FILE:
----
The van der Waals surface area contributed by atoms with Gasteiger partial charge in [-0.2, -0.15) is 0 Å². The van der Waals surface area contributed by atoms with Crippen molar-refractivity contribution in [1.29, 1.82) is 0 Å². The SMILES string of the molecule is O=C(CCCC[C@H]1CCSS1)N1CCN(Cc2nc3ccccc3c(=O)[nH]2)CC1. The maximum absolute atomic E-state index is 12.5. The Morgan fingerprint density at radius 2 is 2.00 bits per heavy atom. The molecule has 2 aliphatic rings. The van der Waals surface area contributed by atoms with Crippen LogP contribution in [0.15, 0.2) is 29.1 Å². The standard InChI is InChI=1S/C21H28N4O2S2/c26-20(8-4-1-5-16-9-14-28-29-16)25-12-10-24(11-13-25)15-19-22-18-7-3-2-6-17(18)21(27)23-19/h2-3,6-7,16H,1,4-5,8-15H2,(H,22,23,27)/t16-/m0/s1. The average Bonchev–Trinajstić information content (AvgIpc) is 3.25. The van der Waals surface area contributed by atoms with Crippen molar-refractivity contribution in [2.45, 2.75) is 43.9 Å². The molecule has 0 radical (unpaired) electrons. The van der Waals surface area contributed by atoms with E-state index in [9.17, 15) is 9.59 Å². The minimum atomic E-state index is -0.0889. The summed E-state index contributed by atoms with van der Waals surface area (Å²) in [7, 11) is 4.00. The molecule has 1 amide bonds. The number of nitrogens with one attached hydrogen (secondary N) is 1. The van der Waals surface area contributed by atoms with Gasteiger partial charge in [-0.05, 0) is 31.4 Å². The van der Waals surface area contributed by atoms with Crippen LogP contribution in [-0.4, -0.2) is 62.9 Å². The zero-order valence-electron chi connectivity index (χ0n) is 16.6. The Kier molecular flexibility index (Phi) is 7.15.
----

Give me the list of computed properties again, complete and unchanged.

The van der Waals surface area contributed by atoms with Gasteiger partial charge in [-0.2, -0.15) is 0 Å². The van der Waals surface area contributed by atoms with Crippen molar-refractivity contribution in [1.29, 1.82) is 0 Å². The SMILES string of the molecule is O=C(CCCC[C@H]1CCSS1)N1CCN(Cc2nc3ccccc3c(=O)[nH]2)CC1. The maximum absolute atomic E-state index is 12.5. The Morgan fingerprint density at radius 2 is 2.00 bits per heavy atom. The molecule has 2 aliphatic rings. The van der Waals surface area contributed by atoms with Crippen LogP contribution in [0.15, 0.2) is 29.1 Å². The standard InChI is InChI=1S/C21H28N4O2S2/c26-20(8-4-1-5-16-9-14-28-29-16)25-12-10-24(11-13-25)15-19-22-18-7-3-2-6-17(18)21(27)23-19/h2-3,6-7,16H,1,4-5,8-15H2,(H,22,23,27)/t16-/m0/s1. The average Bonchev–Trinajstić information content (AvgIpc) is 3.25. The van der Waals surface area contributed by atoms with Crippen molar-refractivity contribution in [2.45, 2.75) is 43.9 Å². The molecule has 0 radical (unpaired) electrons. The van der Waals surface area contributed by atoms with E-state index in [9.17, 15) is 9.59 Å². The minimum atomic E-state index is -0.0889. The summed E-state index contributed by atoms with van der Waals surface area (Å²) in [7, 11) is 4.00. The molecule has 1 amide bonds. The number of nitrogens with one attached hydrogen (secondary N) is 1. The van der Waals surface area contributed by atoms with Gasteiger partial charge in [-0.05, 0) is 31.4 Å². The van der Waals surface area contributed by atoms with Crippen LogP contribution in [-0.4, -0.2) is 62.9 Å². The zero-order valence-electron chi connectivity index (χ0n) is 16.6. The Kier molecular flexibility index (Phi) is 7.15.